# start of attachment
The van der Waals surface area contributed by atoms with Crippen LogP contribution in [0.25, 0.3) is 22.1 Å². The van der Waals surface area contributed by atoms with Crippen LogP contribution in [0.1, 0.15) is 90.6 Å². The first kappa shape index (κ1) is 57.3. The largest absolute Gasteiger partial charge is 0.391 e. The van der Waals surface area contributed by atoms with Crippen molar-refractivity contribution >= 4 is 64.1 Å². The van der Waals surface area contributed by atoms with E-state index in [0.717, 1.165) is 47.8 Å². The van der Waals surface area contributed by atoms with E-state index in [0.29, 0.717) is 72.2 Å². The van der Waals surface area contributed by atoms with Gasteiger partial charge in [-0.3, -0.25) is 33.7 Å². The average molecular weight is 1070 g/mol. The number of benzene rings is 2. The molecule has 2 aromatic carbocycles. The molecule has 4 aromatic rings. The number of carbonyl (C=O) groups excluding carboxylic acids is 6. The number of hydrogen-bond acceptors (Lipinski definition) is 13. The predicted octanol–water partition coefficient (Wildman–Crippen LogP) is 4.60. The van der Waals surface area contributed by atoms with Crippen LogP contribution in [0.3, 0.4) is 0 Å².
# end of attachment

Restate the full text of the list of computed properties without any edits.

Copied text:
The van der Waals surface area contributed by atoms with Crippen LogP contribution in [0.25, 0.3) is 22.1 Å². The van der Waals surface area contributed by atoms with Crippen LogP contribution in [0.1, 0.15) is 90.6 Å². The first kappa shape index (κ1) is 57.3. The largest absolute Gasteiger partial charge is 0.391 e. The van der Waals surface area contributed by atoms with Crippen molar-refractivity contribution >= 4 is 64.1 Å². The van der Waals surface area contributed by atoms with E-state index in [0.717, 1.165) is 47.8 Å². The van der Waals surface area contributed by atoms with E-state index in [0.29, 0.717) is 72.2 Å². The van der Waals surface area contributed by atoms with Gasteiger partial charge in [-0.3, -0.25) is 33.7 Å². The average molecular weight is 1070 g/mol. The number of benzene rings is 2. The molecule has 2 aromatic carbocycles. The molecule has 4 aromatic rings. The number of carbonyl (C=O) groups excluding carboxylic acids is 6. The number of hydrogen-bond acceptors (Lipinski definition) is 13. The predicted octanol–water partition coefficient (Wildman–Crippen LogP) is 4.60. The van der Waals surface area contributed by atoms with Crippen LogP contribution in [0.3, 0.4) is 0 Å².